Court keeps Great Lakes wolves on endangered species list

Bruno Cirelli
Agosto 2, 2017

The judges on the court vacated the decision to delist the gray wolf in Minnesota, Wisconsin and MI - as well as in parts of North Dakota, South Dakota, Iowa, Illinois, Indiana and OH - from the Endangered Species Act.

The Wisconsin DNR reported this summer that wolf numbers have reached a record high with anywhere between 925 to 952 wolves in the state.

The government argued that wolves, after almost being hunted to extinction, had fully recovered.

Gray wolves in the western Great Lakes region will retain their full US protections, following a unanimous ruling Tuesday by a federal appeals court that said the government acted prematurely when it dropped the animal from the endangered species list. The ruling maintains federal protections for wolves and blocks the states from asserting control and opening up sport hunting and commercial trapping seasons targeting the animals.

The U.S. Interior Department has not yet said whether it will appeal the court's decision. At well over 4,000 wolves, it is abundantly clear that the population in the region is recovered and thriving.

The Humane Society of the United States and a coalition of wildlife protection groups, including Born Free USA, Help Our Wolves Live, and Friends of Animals and Their Environment, brought the lawsuit against the USFWS's premature December 2011 delisting decision.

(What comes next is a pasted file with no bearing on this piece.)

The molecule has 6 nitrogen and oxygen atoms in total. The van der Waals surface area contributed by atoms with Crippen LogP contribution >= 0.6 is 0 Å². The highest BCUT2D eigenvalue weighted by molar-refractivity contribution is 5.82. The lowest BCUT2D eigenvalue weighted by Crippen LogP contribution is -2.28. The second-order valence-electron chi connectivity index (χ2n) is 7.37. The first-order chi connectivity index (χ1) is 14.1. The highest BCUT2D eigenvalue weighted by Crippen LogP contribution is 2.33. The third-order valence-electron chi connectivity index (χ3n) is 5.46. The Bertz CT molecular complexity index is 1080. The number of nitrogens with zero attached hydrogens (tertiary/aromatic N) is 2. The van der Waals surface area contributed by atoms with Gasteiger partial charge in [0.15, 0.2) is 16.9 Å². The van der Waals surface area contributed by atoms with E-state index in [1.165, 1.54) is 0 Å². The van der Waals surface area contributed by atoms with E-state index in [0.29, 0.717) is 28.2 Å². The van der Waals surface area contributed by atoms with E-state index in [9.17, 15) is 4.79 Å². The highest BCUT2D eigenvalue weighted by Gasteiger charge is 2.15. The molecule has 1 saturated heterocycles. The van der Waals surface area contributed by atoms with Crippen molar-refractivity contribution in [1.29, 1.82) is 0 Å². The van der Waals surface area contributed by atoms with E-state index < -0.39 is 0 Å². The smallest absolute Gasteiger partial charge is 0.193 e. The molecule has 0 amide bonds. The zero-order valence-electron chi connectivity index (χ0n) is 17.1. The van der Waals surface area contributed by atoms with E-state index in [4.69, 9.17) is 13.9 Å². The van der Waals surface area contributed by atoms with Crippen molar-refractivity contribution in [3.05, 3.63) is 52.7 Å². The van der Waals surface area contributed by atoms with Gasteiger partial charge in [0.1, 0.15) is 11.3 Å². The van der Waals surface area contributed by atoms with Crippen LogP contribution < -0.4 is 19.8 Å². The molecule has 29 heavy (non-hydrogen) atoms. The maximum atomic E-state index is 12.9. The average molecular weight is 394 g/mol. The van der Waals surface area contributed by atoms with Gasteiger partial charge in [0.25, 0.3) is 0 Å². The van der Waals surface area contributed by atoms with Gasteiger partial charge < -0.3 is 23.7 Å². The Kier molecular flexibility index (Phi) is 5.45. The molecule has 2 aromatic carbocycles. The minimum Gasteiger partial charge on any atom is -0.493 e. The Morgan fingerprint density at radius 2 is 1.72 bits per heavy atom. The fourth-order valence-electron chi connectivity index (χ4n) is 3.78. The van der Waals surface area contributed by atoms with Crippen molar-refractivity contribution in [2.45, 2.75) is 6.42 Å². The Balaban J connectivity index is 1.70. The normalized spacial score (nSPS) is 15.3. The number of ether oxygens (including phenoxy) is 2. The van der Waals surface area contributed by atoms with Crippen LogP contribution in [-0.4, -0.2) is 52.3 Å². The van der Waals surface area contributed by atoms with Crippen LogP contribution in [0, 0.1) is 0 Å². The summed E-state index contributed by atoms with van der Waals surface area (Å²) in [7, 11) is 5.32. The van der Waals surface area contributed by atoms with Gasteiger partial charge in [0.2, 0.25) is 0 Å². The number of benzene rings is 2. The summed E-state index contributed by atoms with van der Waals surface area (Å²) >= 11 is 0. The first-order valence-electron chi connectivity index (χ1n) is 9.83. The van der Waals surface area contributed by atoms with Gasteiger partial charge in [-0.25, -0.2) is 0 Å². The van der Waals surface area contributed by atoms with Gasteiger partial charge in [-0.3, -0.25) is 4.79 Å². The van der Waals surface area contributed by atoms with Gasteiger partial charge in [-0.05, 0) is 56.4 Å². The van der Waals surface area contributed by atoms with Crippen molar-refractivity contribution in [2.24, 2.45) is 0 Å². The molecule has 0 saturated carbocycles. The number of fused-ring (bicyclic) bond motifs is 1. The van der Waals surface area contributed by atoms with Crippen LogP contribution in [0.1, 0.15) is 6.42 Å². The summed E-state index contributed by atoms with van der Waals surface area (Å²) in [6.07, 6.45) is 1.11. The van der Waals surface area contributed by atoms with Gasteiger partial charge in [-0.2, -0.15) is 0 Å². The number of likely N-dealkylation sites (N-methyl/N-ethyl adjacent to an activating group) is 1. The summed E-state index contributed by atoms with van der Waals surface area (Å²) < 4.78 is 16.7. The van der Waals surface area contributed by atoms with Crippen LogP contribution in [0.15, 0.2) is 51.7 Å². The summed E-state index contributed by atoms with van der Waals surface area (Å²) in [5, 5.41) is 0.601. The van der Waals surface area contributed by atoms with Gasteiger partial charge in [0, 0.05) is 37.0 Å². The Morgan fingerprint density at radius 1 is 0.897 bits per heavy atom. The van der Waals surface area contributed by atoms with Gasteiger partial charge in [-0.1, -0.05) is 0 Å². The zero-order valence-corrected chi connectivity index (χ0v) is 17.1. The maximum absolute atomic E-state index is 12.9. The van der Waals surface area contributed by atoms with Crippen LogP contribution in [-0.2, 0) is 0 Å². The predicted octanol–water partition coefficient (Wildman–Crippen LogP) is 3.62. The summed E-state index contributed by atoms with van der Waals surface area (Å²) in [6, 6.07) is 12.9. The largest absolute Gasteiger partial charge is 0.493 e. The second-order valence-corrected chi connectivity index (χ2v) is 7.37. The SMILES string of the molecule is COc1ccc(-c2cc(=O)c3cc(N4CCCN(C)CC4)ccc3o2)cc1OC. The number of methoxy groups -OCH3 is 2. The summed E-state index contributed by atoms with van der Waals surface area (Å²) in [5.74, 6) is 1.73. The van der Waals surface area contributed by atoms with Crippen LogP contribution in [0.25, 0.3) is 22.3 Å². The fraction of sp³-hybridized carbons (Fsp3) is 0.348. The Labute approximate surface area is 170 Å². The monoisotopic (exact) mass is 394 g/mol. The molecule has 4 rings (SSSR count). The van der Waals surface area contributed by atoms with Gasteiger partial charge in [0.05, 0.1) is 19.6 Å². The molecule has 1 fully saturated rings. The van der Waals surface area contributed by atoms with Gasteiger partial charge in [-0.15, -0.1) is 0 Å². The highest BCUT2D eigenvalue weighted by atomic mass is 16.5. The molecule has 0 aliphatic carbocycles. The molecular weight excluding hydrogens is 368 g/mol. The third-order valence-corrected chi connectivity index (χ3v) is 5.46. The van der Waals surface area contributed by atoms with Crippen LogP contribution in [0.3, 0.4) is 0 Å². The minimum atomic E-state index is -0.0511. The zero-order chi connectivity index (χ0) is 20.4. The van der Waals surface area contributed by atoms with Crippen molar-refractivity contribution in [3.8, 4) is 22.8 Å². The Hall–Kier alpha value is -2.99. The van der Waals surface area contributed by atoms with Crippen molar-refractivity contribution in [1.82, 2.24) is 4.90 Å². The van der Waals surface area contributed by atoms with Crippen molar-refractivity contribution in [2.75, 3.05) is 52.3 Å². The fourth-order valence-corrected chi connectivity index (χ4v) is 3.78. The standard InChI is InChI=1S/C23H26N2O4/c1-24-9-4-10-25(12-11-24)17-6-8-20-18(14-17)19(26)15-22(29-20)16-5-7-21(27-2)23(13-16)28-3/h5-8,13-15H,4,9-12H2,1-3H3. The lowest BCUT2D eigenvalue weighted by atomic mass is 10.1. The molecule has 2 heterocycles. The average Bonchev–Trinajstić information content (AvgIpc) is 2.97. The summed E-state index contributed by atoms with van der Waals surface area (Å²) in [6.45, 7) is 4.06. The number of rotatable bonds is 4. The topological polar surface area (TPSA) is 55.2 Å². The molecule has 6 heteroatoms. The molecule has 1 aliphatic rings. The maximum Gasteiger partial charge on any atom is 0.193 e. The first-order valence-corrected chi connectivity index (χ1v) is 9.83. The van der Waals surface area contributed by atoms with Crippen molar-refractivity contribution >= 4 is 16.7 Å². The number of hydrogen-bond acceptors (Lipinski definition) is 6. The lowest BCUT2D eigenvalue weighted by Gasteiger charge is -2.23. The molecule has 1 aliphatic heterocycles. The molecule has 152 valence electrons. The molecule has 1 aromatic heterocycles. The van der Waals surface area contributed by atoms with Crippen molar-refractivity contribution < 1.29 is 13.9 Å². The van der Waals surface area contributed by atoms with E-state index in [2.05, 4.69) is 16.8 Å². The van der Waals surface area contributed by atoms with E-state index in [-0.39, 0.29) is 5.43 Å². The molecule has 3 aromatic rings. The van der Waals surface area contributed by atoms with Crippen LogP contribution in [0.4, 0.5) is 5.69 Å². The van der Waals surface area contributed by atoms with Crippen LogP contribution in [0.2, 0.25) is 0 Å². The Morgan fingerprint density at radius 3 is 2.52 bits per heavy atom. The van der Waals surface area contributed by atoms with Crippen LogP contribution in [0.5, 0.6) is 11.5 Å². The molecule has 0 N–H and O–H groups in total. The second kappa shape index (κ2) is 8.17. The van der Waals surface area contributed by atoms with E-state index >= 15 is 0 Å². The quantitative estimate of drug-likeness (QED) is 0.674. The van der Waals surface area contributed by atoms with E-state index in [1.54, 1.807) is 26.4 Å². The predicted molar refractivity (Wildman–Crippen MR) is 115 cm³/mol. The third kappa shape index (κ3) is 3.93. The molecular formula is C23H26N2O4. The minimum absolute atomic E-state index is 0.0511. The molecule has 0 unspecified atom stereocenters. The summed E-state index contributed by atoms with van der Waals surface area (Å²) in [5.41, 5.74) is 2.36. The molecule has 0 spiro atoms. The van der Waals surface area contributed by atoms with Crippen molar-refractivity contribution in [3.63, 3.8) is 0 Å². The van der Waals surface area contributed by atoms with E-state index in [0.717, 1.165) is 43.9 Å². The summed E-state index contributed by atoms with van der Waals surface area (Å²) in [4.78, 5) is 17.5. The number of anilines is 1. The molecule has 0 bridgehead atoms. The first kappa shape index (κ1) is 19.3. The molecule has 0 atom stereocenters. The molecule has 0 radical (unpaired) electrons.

The Court of Appeals for the District of Columbia ruled U.S. Fish and Wildlife Service regulators "failed to reasonably analyze or consider two significant aspects of the rule - the impacts of partial delisting and of historical range loss on the already listed species".

The state of Minnesota disagrees.

The States of Michigan, Minnesota and Wisconsin and trophy hunting groups participated in the rulemaking process and also in this extensive the litigation in the courts, but they are now seeking assistance from Congress to legislatively remove wolves from the endangered species list.

The state also argued that the increased wolf population has led to more conflicts with people, including killing of livestock. The agency's decision, which was overturned by the D.C. District Court in 2014, threatened the fragile remnants of the gray wolf population by confining current wolf populations to a small pockets of their former range. But the latest attempt to do likewise with Great Lakes wolves fizzled in May when congressional negotiators dropped such a proposal from a spending measure.

In 2011, they were removed from the endangered species list for a third time, before a judge again returned the wolf to federal protection in 2014.

Supporters of wolf delisting - namely livestock and hunting groups and rural lawmakers - say the animals have become too plentiful and are causing trouble.

One bill, co-sponsored by Democratic Sen.

"There's no question the wolf packs have recovered", said Zippy Duvall, president of the American Farm Bureau Federation. A U.S. Senate committee passed a bill last week that includes a provision to prevent further legal challenges to the wolf's status. "They shouldn't be trying to do science from the legislative branch".

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